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  11. Reallyretired

    Reallyretired Funster

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    I've had to get rid of a few in my time. \i found the easiest way is a bench drill press, just drill through the platters and ICs a few times, doesn't need any dismantling first.
     
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  12. ****

    **** Read Only Funster

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    Paranoia setting in?
     
  13. Leftlegger

    Leftlegger Funster

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    I,ve had to replace thousands,not all at the same time.The most was 90 in a live system.Most are left on site these days as customers are too security concious to let them go,they are then dealt with by a specialist firm .In the rare case when they are allowed to be taken away the hard drives are degaussed in a degausser .and issued with a security stamp or certificate quite a noisy operation sometimes and the drives get quite hot.Not for the average home user though so a sledghammer gets my vote :)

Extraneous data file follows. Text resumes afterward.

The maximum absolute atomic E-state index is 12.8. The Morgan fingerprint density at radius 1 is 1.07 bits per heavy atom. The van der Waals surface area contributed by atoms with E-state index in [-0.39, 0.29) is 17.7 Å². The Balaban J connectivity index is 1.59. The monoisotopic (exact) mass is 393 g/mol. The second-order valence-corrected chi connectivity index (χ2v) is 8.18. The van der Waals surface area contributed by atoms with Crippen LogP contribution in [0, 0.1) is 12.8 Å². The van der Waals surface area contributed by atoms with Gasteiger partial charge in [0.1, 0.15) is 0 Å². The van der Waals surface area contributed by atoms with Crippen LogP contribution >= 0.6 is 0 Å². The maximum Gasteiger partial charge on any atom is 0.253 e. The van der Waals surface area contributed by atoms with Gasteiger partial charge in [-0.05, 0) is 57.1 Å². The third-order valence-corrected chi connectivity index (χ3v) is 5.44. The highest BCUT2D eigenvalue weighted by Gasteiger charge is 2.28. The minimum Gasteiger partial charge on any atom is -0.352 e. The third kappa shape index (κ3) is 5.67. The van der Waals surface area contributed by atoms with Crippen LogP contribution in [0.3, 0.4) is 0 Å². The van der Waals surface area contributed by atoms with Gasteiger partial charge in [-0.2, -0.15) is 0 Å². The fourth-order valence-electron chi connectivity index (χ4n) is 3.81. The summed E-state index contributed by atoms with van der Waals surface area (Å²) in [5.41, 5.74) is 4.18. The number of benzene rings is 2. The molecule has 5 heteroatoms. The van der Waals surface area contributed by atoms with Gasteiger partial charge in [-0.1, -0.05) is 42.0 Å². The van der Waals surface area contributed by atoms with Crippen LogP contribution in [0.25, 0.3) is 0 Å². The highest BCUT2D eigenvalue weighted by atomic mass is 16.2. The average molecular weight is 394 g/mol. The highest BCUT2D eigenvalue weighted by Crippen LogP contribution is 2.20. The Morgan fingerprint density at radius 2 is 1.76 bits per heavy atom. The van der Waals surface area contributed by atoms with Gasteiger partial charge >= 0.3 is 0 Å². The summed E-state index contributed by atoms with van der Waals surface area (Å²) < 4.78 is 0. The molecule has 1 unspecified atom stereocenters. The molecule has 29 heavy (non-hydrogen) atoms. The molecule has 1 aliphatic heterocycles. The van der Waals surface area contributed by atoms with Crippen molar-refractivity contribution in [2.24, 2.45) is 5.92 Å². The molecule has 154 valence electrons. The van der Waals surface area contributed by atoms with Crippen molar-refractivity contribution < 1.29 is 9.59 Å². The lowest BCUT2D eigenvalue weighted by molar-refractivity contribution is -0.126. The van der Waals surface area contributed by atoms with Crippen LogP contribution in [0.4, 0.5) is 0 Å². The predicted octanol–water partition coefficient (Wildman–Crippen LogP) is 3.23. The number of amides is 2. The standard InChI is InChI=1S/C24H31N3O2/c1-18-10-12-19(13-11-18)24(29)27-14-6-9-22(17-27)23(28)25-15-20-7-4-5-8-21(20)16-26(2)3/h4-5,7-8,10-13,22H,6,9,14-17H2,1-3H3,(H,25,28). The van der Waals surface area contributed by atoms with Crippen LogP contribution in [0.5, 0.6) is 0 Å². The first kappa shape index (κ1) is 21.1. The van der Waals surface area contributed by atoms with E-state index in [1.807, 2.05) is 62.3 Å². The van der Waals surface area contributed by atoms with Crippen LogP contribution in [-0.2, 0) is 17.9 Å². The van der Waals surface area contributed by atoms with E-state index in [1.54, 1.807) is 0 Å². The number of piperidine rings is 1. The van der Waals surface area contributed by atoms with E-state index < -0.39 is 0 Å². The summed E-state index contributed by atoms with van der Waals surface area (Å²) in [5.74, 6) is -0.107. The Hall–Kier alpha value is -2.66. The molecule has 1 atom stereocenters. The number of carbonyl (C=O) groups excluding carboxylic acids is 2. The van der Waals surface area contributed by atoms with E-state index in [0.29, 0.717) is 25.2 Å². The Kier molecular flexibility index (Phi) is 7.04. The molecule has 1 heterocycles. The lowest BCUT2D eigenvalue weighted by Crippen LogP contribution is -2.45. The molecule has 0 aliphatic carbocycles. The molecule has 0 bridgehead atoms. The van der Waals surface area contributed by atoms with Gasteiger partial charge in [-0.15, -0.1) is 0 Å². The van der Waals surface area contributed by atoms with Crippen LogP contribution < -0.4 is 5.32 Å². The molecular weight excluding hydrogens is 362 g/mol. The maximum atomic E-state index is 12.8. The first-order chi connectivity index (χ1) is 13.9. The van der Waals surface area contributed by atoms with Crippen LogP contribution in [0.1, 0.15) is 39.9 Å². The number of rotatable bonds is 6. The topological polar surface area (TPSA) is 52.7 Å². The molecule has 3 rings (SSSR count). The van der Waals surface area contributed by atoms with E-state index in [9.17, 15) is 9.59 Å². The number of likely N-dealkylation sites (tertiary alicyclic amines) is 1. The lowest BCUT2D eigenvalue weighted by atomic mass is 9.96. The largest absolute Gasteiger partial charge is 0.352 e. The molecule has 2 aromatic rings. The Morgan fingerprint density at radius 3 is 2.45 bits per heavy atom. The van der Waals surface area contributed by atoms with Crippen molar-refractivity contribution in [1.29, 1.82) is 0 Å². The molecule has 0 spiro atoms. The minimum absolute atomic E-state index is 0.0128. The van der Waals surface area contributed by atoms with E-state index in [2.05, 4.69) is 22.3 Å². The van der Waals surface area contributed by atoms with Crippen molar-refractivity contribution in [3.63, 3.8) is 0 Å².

http://www.datasecurityinc.com/security/degausser.html
     
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  14. GJH

    GJH Funster Life Member

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    In my data protection lectures, many years ago, I always used to recommend a sledgehammer (wear eye protection).
     
  15. Shrimp64

    Shrimp64 Funster

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    We had to do one a few years ago, hubby took a big axe to it! Wasn't a lot left in the end!
     
  16. Minxy Girl

    Minxy Girl Funster Life Member

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    At work the technicians had a big magnet, which came out of a massive speaker, which they used to plonk on the hard drives to erase the data.
     
  17. magicsurfbus

    magicsurfbus Funster